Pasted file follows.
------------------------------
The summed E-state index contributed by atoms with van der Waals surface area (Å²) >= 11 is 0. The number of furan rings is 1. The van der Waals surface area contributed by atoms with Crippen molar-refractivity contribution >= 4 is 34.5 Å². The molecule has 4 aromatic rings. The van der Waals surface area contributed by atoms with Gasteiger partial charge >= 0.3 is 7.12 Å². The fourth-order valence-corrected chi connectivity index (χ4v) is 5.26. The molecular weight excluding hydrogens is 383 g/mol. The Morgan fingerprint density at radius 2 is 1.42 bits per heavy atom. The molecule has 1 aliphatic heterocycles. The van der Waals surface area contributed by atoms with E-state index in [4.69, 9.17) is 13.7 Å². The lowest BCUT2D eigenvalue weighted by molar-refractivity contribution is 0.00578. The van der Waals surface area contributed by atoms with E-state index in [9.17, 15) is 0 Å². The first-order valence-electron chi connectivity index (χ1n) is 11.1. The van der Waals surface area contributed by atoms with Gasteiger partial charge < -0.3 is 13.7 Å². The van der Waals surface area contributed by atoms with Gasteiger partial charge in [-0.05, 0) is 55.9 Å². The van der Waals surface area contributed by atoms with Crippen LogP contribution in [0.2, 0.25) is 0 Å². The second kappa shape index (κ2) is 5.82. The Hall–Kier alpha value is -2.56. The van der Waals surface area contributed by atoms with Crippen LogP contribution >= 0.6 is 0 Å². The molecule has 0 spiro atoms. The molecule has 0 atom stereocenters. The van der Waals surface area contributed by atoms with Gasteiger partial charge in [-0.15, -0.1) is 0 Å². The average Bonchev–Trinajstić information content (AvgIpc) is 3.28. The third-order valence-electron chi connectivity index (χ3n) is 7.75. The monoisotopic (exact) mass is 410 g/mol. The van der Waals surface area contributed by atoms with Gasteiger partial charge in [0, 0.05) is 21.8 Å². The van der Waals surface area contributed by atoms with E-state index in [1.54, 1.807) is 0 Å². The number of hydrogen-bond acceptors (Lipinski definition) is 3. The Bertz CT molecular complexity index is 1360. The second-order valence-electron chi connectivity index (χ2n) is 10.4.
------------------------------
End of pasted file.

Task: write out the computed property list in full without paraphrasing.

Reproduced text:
The summed E-state index contributed by atoms with van der Waals surface area (Å²) >= 11 is 0. The number of furan rings is 1. The van der Waals surface area contributed by atoms with Crippen molar-refractivity contribution >= 4 is 34.5 Å². The molecule has 4 aromatic rings. The van der Waals surface area contributed by atoms with Gasteiger partial charge >= 0.3 is 7.12 Å². The fourth-order valence-corrected chi connectivity index (χ4v) is 5.26. The molecular weight excluding hydrogens is 383 g/mol. The Morgan fingerprint density at radius 2 is 1.42 bits per heavy atom. The molecule has 1 aliphatic heterocycles. The van der Waals surface area contributed by atoms with E-state index in [4.69, 9.17) is 13.7 Å². The lowest BCUT2D eigenvalue weighted by molar-refractivity contribution is 0.00578. The van der Waals surface area contributed by atoms with E-state index in [9.17, 15) is 0 Å². The first-order valence-electron chi connectivity index (χ1n) is 11.1. The van der Waals surface area contributed by atoms with Gasteiger partial charge < -0.3 is 13.7 Å². The van der Waals surface area contributed by atoms with Gasteiger partial charge in [-0.05, 0) is 55.9 Å². The van der Waals surface area contributed by atoms with Crippen LogP contribution in [0.2, 0.25) is 0 Å². The second kappa shape index (κ2) is 5.82. The Hall–Kier alpha value is -2.56. The van der Waals surface area contributed by atoms with Crippen LogP contribution >= 0.6 is 0 Å². The molecule has 0 spiro atoms. The molecule has 0 atom stereocenters. The van der Waals surface area contributed by atoms with Gasteiger partial charge in [-0.15, -0.1) is 0 Å². The average Bonchev–Trinajstić information content (AvgIpc) is 3.28. The third-order valence-electron chi connectivity index (χ3n) is 7.75. The monoisotopic (exact) mass is 410 g/mol. The van der Waals surface area contributed by atoms with Gasteiger partial charge in [0, 0.05) is 21.8 Å². The van der Waals surface area contributed by atoms with E-state index in [1.54, 1.807) is 0 Å². The number of hydrogen-bond acceptors (Lipinski definition) is 3. The Bertz CT molecular complexity index is 1360. The second-order valence-electron chi connectivity index (χ2n) is 10.4.